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Chu Outlines Challenges in Management of Reserve Forces

By K.L. Vantran
American Forces Press Service

WASHINGTON, Nov. 5, 2003 – Recruiting and retention has "held up nicely despite stress on the force as a whole," Undersecretary of Defense for Personnel and Readiness David Chu told members of the House Armed Services Committee here today.

And a survey of military personnel, active and reserve, which is done every four months, shows a "higher level of satisfaction with military life than three to four years ago," he added. "Their intentions to stay (in the military) remain strong."

"The nation can be proud of the service of its citizens in military uniform today," said Chu. "The force has done extraordinary things in the last two years."

Marine Gen. Peter Pace, vice chairman of the Joint Chiefs of Staff, agreed and thanked the committee for its "strong support" of the armed forces. He singled out congressmen who have visited the troops, noting such visits make "a difference to them."

Chu explained charts showing the rise and decline of deployments to the U.S. Central Command area of operations since Sept. 11, 2001. He noted that in the next "six months or so" as forces rotate out of Iraq, there will be a temporary increase in the number of reserve mobilizations as units being prepared for deployment will be brought to active duty.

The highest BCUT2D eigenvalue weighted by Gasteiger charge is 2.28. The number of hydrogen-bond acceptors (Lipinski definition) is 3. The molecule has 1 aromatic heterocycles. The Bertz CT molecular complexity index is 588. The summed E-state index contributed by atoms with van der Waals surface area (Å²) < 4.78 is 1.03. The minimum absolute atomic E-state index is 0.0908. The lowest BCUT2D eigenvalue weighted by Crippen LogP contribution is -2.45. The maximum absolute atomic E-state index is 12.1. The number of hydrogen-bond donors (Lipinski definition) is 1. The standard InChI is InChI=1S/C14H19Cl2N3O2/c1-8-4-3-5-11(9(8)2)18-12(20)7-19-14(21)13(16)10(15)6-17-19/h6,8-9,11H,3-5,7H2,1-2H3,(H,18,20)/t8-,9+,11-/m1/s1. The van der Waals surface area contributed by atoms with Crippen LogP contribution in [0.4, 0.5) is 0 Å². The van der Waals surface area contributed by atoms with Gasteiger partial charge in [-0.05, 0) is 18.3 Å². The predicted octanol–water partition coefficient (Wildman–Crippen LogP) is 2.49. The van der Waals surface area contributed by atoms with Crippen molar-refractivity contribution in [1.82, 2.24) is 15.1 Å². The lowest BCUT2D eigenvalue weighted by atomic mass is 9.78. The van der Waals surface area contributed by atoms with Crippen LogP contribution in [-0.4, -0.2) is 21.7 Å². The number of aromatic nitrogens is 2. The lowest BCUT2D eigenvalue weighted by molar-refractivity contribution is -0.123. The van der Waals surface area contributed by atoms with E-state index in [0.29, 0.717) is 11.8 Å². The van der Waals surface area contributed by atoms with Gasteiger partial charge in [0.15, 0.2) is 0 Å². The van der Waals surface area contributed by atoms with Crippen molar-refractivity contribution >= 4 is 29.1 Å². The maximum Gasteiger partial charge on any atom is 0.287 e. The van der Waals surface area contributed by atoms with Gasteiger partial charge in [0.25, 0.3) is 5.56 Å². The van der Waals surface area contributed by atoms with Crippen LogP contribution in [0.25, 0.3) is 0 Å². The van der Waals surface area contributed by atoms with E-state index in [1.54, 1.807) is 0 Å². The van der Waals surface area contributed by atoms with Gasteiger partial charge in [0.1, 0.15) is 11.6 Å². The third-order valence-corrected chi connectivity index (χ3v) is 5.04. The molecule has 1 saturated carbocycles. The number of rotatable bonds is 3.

The undersecretary said there have been a series of challenges in managing the reserve forces. He said the goal is to give reservists at least 30 days' notice. Acknowledging that this was not always the case, Chu said, "We need to do better and I think the next round will be better."

He also spoke of the need to ensure that the "same people" are not called up time after time. Noting that since 1996 only 3 percent have been called up more than once for involuntary mobilizations, Chu said the record here is "quite good."

Chu also talked about getting the "right balance" in regard to types of units and individual skill sets. "Should we rebalance individual skills and unit structure of reserve and active forces?" he asked.

He said another challenge is to "set and meet expectations of reserve personnel regarding terms of service." After Sept. 11, 2001, reservists were called up for one year, he said. However, based on advice from commanders in the field who said they needed "continuity," the policy was changed so units in Iraq would serve "on the ground" for one year.

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